Tuesday 25 September 2012
Talks on drought relief
On August 23, the Ministry of Agriculture waived several obligations towards the government as part of a disaster relief package, which included providing a one-year grace period for repaying the principal on state-subsidised farm loans, exempting farmers from paying irrigation fees for 2011 and 2012, and exempting farmers from paying leasing fees for state-owned agricultural land for 2012. The Serbian government also authorised the further distribution of diesel fuel at state-subsidised prices to farmers for the fall planting season.
The Ministry of Agriculture also plans to increase livestock subsidies until the end of the year (i.e. subsidies for beef cattle will be raised from $53 to $105 per head, swine from $5 to $10 per head, and raw milk premiums will increase from five cents to seven cents per liter). Approximately $126-160 million will be set aside for this purpose.
The State Commodity Reserves also will buy up to 200,000 metric tons of mercantile corn for strategic reserves and all customs duties and levies on imports of all types of grains will be removed until the next harvest (import taxes on grains were 30 per cent). At the same time, grain exports will be monitored on a daily basis in order to take timely steps to prevent a threat to domestic supplies. By liberalizing the grain market, the Serbian Government stopped rumors that it planned to impose a corn export ban in order to keep enough quantities for domestic needs.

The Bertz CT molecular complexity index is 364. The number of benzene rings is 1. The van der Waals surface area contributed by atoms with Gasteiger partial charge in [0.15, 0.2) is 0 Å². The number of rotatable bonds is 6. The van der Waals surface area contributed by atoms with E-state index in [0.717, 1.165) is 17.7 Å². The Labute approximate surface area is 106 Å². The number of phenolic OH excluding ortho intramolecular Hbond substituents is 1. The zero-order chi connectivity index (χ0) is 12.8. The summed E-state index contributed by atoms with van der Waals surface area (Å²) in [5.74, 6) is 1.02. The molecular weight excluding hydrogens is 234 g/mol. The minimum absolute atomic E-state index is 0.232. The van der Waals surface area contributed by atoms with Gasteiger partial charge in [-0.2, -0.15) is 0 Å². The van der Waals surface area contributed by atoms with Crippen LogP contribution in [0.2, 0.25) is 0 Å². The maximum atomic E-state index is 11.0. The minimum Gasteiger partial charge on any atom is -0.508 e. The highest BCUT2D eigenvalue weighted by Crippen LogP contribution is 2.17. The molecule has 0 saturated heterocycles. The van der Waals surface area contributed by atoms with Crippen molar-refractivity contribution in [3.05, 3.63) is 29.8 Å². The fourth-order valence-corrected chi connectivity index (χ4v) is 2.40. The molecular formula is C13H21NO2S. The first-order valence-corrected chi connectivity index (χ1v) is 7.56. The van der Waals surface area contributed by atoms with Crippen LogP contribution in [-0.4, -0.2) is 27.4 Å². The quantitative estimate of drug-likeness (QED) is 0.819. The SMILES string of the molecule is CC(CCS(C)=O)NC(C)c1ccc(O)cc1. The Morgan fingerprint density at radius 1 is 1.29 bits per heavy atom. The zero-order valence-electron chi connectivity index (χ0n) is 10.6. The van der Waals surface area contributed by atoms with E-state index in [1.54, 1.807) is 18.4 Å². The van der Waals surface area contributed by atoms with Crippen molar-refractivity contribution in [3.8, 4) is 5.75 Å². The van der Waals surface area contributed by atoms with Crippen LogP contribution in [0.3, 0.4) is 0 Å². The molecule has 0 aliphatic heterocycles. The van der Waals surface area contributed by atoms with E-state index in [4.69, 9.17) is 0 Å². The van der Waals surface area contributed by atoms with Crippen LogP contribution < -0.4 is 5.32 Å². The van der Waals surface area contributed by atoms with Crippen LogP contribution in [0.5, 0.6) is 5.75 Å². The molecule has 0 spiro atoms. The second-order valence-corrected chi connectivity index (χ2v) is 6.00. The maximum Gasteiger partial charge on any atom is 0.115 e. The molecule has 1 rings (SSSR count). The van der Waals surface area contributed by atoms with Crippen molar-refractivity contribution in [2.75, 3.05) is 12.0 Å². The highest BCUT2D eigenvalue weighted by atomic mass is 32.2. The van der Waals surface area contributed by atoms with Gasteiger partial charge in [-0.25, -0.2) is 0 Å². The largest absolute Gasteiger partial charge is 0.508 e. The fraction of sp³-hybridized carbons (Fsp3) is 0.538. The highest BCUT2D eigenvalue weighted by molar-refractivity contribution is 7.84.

This summer Serbia has been hit by an extreme drought with record dry weather and high temperature conditions. The Serbian Chamber of Commerce estimates that total losses in agriculture production will be around $2 billion. Estimated losses by major crops are: corn ( $1 billion), sugar ($130 million), soybeans ($117 million), fruits and vegetables ($100 million), sunflowers ($55 million), and other agriculture crops ($600 million).
Agriculture in Serbia is the economic and development engine for rural areas. Agriculture is also the only sector in the Serbian economy with a positive foreign trade balance - contributing about 10 per cent to the country’s GDP. The Serbian Chamber of Commerce is estimating that Serbia will have enough food for domestic supply, but much smaller quantities will be available for export.
Serbian Commodity Reserves currently are: wheat (300,000MT), refined sugar (100,000MT), and edible oil (60,000MT). Corn ending stocks for MY2011/2012, which include the reduced MY2012/2013 production and are mostly kept on private farms or silos of export companies, are estimated at approximately one million MT instead of 1.8 million MT.
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